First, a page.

When I saw a commercial for the latest reality TV show, Baby Borrowers, I was annoyed.
As the social experiment begins, the five young volunteer couples are asked to literally grow up overnight when they are each given a home in a quiet cul-de-sac outside Boise, Idaho and attend pre-natal classes as each “mother” wears a simulated “empathy” belly to prepare them for the arrival of their “baby.”
When a real baby (all aged six-11 months old) appears at their door — courtesy of five pairs of real volunteer parents (some of whom were teen parents themselves) who entrust their infants to one of the couples — the nervous, fumbling teens are in for three long, arduous days that make chilling out a distant memory. They must stick to rigid routines, handle the feeding chores, diaper duty and crying jags that might be shared by baby and teens — all the while under 24-hour supervision by nannies and the real parents who are stationed next door, watching via monitor, and able to step in at any time. Plus, one teen from each of the couples must start a job, ranging from working in a local vet’s office to a lumberyard, leaving the other alone as caregiver for the day.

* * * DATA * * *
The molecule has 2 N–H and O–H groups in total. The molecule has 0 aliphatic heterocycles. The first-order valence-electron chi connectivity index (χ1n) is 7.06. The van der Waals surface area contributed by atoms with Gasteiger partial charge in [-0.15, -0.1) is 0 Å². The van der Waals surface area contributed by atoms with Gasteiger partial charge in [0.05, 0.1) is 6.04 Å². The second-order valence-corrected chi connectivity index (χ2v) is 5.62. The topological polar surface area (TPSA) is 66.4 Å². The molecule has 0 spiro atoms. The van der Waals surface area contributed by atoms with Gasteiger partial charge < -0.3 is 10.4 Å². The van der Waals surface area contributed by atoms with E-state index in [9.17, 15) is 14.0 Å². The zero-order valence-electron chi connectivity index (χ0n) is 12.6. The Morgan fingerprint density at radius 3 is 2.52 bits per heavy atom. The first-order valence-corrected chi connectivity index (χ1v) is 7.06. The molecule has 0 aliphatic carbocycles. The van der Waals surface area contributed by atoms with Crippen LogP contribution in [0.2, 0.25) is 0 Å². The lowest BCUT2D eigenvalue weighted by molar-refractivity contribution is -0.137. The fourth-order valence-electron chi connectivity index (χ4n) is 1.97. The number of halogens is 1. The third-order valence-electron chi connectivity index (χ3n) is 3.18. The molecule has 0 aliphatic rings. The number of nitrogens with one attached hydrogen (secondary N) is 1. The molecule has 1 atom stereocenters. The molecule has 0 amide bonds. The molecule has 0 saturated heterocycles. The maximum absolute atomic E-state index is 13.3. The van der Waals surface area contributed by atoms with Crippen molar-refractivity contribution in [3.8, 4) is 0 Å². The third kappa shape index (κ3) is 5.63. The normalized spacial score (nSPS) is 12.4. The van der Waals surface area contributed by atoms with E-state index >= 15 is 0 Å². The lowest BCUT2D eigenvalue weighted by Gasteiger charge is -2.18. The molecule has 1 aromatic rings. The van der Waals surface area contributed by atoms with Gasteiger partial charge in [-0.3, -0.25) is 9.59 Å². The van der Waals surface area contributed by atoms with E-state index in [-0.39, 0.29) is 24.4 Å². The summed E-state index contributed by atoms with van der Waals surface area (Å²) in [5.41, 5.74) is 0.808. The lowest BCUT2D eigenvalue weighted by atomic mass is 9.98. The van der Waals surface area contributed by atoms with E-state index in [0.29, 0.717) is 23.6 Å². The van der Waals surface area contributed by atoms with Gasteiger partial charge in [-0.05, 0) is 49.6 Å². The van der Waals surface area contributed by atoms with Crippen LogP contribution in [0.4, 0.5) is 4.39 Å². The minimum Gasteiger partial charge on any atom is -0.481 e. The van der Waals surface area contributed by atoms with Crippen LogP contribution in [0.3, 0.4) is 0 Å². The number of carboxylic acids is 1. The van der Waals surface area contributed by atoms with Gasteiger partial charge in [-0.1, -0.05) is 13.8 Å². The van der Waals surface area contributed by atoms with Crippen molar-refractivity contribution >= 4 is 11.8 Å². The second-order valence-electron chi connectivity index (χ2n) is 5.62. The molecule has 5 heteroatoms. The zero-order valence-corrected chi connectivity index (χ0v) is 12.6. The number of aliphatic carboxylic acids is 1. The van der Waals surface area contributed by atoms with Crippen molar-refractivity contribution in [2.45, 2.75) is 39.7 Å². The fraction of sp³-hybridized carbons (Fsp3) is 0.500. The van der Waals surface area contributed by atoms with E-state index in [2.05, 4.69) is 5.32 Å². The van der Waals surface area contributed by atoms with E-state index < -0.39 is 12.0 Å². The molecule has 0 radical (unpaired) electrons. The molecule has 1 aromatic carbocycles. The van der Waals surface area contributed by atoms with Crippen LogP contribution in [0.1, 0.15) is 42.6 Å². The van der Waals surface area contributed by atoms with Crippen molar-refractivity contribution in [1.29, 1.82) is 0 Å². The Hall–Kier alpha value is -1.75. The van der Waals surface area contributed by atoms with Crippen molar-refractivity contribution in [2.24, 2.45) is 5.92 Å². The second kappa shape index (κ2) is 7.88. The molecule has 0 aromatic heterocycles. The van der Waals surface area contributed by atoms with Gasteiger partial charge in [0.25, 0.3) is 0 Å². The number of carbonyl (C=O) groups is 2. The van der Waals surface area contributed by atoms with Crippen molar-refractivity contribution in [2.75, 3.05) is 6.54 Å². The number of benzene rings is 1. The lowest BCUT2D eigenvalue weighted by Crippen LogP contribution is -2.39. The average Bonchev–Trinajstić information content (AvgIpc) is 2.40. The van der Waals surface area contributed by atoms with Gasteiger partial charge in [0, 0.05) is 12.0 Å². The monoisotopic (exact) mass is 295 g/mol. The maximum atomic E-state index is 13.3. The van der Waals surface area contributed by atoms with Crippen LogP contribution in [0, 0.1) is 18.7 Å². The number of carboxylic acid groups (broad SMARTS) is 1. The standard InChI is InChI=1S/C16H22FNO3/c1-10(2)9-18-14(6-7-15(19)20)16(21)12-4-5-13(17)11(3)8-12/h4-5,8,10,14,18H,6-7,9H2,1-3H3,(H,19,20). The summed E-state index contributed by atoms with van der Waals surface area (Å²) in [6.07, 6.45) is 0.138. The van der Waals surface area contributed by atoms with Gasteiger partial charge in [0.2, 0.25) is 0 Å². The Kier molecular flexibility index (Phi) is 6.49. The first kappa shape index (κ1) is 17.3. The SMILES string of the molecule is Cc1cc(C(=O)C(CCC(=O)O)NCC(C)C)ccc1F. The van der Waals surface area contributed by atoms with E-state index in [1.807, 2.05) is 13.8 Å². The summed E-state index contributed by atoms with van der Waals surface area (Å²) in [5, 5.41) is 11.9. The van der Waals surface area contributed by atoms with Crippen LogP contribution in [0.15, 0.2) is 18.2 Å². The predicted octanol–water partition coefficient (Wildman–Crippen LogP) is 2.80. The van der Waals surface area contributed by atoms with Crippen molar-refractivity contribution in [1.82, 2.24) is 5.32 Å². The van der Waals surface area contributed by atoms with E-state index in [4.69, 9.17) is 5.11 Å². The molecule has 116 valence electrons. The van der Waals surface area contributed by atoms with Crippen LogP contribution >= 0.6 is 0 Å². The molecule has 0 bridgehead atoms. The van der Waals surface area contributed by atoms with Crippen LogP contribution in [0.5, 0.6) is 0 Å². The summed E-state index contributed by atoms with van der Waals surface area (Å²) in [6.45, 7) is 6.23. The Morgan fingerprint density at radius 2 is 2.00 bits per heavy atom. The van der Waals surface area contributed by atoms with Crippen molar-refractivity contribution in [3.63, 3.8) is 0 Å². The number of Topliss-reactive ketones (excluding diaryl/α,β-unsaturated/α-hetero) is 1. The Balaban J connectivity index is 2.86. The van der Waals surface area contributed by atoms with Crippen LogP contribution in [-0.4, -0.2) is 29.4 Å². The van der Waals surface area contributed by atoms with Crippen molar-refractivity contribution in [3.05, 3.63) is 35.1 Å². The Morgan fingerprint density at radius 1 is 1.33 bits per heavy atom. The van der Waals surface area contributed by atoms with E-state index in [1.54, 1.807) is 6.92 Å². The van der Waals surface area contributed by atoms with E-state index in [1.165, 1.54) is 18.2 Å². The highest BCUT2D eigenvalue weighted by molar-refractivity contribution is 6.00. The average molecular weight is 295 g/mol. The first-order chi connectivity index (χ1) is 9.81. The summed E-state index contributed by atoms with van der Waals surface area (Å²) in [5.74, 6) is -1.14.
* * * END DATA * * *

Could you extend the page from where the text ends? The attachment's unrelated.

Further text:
After three surprising, intense days, each teen couple will bid bye-bye to the baby and receive a toddler as their fast-forward adult life progresses. NBC
After reading what this show is about, I have mixed feelings. On one hand I think it is great to show how much work having a child is, but would you volunteer your child? On the other hand, I feel it is not reality…they are setting the teens up for failure (maybe that is their goal?) As a teacher, I understand that it takes more than 3 days to get to know a child (their behaviors, routines, their likes/dislikes, what sets them off, etc), then they get a new child in a completely different age level. Just bizarre.
Will you tune in? Jury is still out in my house…